Güdel moves scenery at the Met | Automation.com

Güdel moves scenery at the Met

Güdel moves scenery at the Met

October 30, 2015 - The Metropolitan Opera House (The Met) in New York, NY, found itself facing a unique challenge in designing a sophisticated backdrop for a very important 100 year anniversary production of Georges Bizet’s Les Pêcheurs de Perles (The Pearl Fishers) Opera for their upcoming New Year’s Eve Gala.

The technical crew at The Met originally came to Güdel looking for components, but what they found was a team of engineers eager to work side by side with them in order to come up with a customized solution for their demanding linear motion application.

The sets to operas and plays are constantly evolving and have become more and more elaborate and technologically demanding in recent years. The Met is a highly automated opera house, with multitier stages using automated transitioning for major scenery and stage elements. The backdrop for the Pearl Fisher’s Opera pushes the boundaries as to what has been done before, requiring motion both during the performance as well as on and off stage.

The Challenge:

Tear down and setup in 30 minutes using existing Met crew. Usually, opera houses have the luxury of only performing one opera at a time over a period of 3-4 months, so there is no need to tear down a set in-between performances. The Met, however, strives to optimize as much stage time as possible. They practice and perform several different shows at a time all around the clock, meaning they have to change the set in between each show…which is multiple times a day.

The backdrop needed for the Pearl Fishers Opera includes 3 machines on separate 20 meter long tracks that hang from from trusses in the ceiling. The stage crew needs to be able to manually disassemble and remove the entire apparatus from the ceiling after each performance, in only 30 minutes. In turn, they also have only 30 minutes to put the whole system back together up in the ceiling, using only resources available in the theater. Hence, they needed the 3 tracks broken up into sections small enough for the crew to manage, and the sections needed to be easy to put together and take apart. 2) Quiet operation.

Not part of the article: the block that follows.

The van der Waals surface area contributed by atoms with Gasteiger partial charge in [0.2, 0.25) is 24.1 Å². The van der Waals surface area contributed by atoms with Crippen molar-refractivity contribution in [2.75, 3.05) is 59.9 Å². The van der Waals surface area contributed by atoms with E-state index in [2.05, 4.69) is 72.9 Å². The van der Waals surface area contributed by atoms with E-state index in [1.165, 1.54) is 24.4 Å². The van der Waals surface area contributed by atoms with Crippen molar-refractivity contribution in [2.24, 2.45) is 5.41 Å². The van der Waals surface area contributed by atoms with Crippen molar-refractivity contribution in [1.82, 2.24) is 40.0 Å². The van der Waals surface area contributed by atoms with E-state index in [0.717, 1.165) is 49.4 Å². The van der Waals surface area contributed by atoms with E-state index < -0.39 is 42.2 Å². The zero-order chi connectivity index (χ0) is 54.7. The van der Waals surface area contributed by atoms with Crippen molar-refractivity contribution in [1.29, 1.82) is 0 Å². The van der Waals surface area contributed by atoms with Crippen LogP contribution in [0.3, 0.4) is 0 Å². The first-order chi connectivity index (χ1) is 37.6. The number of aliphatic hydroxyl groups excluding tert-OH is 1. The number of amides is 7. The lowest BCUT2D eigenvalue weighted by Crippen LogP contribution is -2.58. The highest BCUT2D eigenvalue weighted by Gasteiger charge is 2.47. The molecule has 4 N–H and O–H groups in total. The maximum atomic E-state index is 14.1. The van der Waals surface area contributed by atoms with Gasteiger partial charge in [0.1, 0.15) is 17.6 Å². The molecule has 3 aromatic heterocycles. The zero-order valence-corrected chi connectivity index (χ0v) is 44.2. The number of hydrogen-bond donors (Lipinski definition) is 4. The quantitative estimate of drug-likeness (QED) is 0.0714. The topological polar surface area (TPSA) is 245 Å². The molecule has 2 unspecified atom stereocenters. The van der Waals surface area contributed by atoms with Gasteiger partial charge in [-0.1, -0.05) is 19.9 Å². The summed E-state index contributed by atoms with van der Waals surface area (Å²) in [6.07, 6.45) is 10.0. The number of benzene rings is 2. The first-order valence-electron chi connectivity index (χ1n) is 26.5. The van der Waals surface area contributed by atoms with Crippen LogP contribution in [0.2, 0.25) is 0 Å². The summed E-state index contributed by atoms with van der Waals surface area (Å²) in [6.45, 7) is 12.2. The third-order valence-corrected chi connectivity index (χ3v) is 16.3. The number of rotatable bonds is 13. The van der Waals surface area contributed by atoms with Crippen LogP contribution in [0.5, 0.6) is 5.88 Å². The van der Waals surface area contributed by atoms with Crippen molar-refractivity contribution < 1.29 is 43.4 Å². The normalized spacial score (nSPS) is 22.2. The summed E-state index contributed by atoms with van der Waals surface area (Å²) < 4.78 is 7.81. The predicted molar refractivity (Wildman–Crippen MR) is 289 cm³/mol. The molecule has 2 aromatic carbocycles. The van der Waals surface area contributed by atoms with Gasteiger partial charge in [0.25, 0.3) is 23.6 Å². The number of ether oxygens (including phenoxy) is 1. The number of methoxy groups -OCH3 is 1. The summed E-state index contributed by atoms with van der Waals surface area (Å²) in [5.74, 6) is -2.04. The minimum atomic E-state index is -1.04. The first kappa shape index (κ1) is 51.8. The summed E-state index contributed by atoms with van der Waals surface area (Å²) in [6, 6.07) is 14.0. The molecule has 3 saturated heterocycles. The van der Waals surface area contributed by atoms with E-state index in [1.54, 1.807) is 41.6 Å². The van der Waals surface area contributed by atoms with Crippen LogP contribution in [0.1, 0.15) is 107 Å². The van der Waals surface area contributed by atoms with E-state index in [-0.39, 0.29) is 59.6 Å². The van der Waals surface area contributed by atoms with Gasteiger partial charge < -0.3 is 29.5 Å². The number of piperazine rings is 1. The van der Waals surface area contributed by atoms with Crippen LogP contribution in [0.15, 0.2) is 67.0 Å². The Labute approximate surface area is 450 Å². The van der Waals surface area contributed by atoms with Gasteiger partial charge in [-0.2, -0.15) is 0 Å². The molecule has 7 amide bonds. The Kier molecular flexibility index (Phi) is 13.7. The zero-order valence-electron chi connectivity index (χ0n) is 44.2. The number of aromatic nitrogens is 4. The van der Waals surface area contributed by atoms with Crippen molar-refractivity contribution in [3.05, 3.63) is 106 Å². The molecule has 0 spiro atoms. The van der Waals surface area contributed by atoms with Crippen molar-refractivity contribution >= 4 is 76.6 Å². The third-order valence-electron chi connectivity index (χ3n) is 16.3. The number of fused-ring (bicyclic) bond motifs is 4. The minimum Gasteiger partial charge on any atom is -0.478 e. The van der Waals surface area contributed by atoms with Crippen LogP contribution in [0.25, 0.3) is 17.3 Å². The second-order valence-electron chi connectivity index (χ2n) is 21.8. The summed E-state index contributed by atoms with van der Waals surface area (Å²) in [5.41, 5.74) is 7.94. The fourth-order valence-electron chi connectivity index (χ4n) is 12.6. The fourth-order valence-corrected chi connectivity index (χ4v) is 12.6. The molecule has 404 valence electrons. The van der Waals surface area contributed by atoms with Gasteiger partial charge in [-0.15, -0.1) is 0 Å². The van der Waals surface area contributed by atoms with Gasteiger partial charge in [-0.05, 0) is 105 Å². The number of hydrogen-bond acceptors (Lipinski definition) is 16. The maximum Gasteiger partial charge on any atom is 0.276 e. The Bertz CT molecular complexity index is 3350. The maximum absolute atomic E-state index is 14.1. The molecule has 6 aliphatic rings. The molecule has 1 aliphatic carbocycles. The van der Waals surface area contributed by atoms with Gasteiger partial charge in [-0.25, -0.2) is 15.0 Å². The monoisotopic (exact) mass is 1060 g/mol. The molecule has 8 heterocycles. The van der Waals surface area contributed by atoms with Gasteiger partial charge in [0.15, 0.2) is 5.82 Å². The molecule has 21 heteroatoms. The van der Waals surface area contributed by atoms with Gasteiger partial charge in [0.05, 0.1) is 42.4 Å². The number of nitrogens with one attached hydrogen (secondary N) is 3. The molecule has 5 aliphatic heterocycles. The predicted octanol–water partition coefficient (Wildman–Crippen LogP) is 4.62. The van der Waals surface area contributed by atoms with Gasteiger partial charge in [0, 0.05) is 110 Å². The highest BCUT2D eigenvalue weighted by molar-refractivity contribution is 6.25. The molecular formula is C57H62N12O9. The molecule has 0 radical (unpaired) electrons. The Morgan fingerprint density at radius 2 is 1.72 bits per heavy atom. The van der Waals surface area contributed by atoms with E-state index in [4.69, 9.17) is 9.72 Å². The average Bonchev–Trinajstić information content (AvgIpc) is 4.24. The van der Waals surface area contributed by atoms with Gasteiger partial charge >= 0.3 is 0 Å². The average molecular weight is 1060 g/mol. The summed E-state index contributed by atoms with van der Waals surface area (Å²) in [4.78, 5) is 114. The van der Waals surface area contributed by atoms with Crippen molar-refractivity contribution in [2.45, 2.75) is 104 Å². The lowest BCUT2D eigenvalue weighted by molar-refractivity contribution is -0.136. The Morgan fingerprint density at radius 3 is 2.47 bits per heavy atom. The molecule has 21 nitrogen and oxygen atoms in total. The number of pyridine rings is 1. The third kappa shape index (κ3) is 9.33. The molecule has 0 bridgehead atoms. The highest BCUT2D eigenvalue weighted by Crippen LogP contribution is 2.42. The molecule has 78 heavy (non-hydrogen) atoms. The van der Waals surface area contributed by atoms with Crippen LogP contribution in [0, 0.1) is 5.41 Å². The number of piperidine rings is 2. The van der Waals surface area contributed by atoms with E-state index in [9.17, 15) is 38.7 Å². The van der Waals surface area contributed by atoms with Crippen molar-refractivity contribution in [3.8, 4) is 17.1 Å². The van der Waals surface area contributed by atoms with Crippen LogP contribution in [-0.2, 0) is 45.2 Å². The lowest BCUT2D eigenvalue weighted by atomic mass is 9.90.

Complicating the obvious requirement for the equipment operation during the opera to be quiet is that fact that joints along a linear motion track can be a huge source of noise (picture the ca-chunk sound of train cars going over transitions in a railroad track). The Met has the ability to tune out consistent sounds, but not clanking or banging sounds. The sound produced by the system had to be smooth, and below 60db. Normally, Güdel’s joints would feature a slight overlap that makes the transitions virtually impossible to hear, however this type of joint is not meant to be easily taken apart, and requires a skilled technician to install.

The SolutIon

Güdel customized 60 meters of TMO-1-C Modules to meet these unique requirements. A total of 15 butt-joint sections were designed with a custom quick disconnect feature that was easy to put together and quiet during operation. The setup time was 30 minutes for all 15 joints. Project Engineer Olivia DuRussel, assisted by Chief Technology Offcer Sean Jaworski, came up with a unique keyed butt-joint and pin/bushing feature that guaranteed assembly in the correct order, which was critical for quiet operation. 

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